When your gums are inflamed or irritated, it might bother you, but you probably don't think much of it beyond the health of your mouth. Unfortunately, what's going on with your gums could have an impact across your entire body. Here's what you need to know about this phenomenon, how it could be affecting you, and what you should do about it.
Inflammation is a major problem with gum disease. Both gingivitis and periodontitis have inflammation, but periodontitis is more severe.
When inflammation occurs in one part of the body, it often isn't limited to there. Neighboring tissues begin to experience inflammation as well, especially because the root cause of the inflammation is bacteria. Inflammation follows wherever those bacteria go, which means that you can end up experiencing inflammation in other tissues, or even in your arteries or heart. There is a link between gum disease and heart disease, after all.
Bacteria can cause inflammation, but they can also cause other problems as well. Namely, cell death and damage.
When bacteria attack your gums, they're literally destroying healthy cells. However, bacteria doesn't stay in the mouth. If it can make it to the bloodstream, perhaps through one of your gums that's bleeding, they can travel anywhere in the body. Of course, that means they can also attack healthy tissues anywhere they go. It might surprise you, but there's a number of problems connected to gum disease throughout the body that are likely caused by traveling bacteria. Gum disease and kidney disease, for example, have also been linked together. It's entirely possible that scientists and doctors don't yet know the full scope of damage that the oral health bacteria can do, so there may be other areas that could be severely impacted, too.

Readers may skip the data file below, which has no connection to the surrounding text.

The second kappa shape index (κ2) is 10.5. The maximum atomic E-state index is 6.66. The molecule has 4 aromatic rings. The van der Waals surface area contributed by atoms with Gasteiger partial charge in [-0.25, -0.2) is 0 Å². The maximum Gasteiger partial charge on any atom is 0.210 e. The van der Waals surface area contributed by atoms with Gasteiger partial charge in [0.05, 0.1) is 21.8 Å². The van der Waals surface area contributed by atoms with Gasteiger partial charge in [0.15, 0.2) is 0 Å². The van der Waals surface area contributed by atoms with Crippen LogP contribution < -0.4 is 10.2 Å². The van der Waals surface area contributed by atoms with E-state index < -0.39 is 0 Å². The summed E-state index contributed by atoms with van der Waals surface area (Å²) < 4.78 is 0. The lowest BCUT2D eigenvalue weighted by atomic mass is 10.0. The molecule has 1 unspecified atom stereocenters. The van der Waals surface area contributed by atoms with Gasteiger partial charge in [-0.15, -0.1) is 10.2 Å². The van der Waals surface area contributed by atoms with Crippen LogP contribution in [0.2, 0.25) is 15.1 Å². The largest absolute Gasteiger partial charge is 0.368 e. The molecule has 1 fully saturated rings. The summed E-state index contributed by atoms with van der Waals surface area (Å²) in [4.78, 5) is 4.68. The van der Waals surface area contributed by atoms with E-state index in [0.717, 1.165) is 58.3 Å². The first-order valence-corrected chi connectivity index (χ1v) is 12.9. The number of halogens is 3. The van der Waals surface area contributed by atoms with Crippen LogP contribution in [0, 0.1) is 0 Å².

What to Do
If you ever experience the symptoms of gum disease - namely bleeding, inflammation, pain, and discoloration - then you need to get help from a dentist right away. Gum disease tends to get worse rather than getting better if you don't receive help promptly. As a result, gingivitis can quickly become periodontitis, which is a big problem, as periodontitis can only be treated by a professional.
If you want the absolute best in gum care, visit a periodontist. They specialize in treating the gums and are there to help with problems like yours. Don't let the poor health of your gums impact the rest of your body too.